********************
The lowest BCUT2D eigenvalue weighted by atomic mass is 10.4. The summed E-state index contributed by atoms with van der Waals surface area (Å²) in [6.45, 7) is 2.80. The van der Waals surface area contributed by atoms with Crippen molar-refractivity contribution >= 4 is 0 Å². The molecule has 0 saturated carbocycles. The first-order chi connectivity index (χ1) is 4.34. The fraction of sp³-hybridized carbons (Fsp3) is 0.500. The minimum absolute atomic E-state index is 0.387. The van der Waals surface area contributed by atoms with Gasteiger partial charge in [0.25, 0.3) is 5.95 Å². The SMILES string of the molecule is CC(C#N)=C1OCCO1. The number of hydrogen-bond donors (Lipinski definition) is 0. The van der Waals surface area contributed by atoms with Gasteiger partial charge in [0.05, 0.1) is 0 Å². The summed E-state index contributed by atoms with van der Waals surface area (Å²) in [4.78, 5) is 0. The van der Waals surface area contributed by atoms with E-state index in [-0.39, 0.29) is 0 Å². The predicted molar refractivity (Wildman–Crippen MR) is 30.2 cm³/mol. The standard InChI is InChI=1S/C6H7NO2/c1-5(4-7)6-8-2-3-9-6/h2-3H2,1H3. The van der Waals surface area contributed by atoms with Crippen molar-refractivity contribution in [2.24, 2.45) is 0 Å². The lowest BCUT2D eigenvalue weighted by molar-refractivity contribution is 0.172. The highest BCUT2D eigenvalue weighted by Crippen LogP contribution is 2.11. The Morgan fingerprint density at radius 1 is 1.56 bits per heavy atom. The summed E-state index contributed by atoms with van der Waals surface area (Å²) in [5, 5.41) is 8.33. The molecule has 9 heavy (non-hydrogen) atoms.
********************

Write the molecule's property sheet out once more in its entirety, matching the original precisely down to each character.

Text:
The lowest BCUT2D eigenvalue weighted by atomic mass is 10.4. The summed E-state index contributed by atoms with van der Waals surface area (Å²) in [6.45, 7) is 2.80. The van der Waals surface area contributed by atoms with Crippen molar-refractivity contribution >= 4 is 0 Å². The molecule has 0 saturated carbocycles. The first-order chi connectivity index (χ1) is 4.34. The fraction of sp³-hybridized carbons (Fsp3) is 0.500. The minimum absolute atomic E-state index is 0.387. The van der Waals surface area contributed by atoms with Gasteiger partial charge in [0.25, 0.3) is 5.95 Å². The SMILES string of the molecule is CC(C#N)=C1OCCO1. The number of hydrogen-bond donors (Lipinski definition) is 0. The van der Waals surface area contributed by atoms with Gasteiger partial charge in [0.05, 0.1) is 0 Å². The summed E-state index contributed by atoms with van der Waals surface area (Å²) in [4.78, 5) is 0. The van der Waals surface area contributed by atoms with E-state index in [-0.39, 0.29) is 0 Å². The predicted molar refractivity (Wildman–Crippen MR) is 30.2 cm³/mol. The standard InChI is InChI=1S/C6H7NO2/c1-5(4-7)6-8-2-3-9-6/h2-3H2,1H3. The van der Waals surface area contributed by atoms with Crippen molar-refractivity contribution in [2.24, 2.45) is 0 Å². The lowest BCUT2D eigenvalue weighted by molar-refractivity contribution is 0.172. The highest BCUT2D eigenvalue weighted by Crippen LogP contribution is 2.11. The Morgan fingerprint density at radius 1 is 1.56 bits per heavy atom. The summed E-state index contributed by atoms with van der Waals surface area (Å²) in [5, 5.41) is 8.33. The molecule has 9 heavy (non-hydrogen) atoms.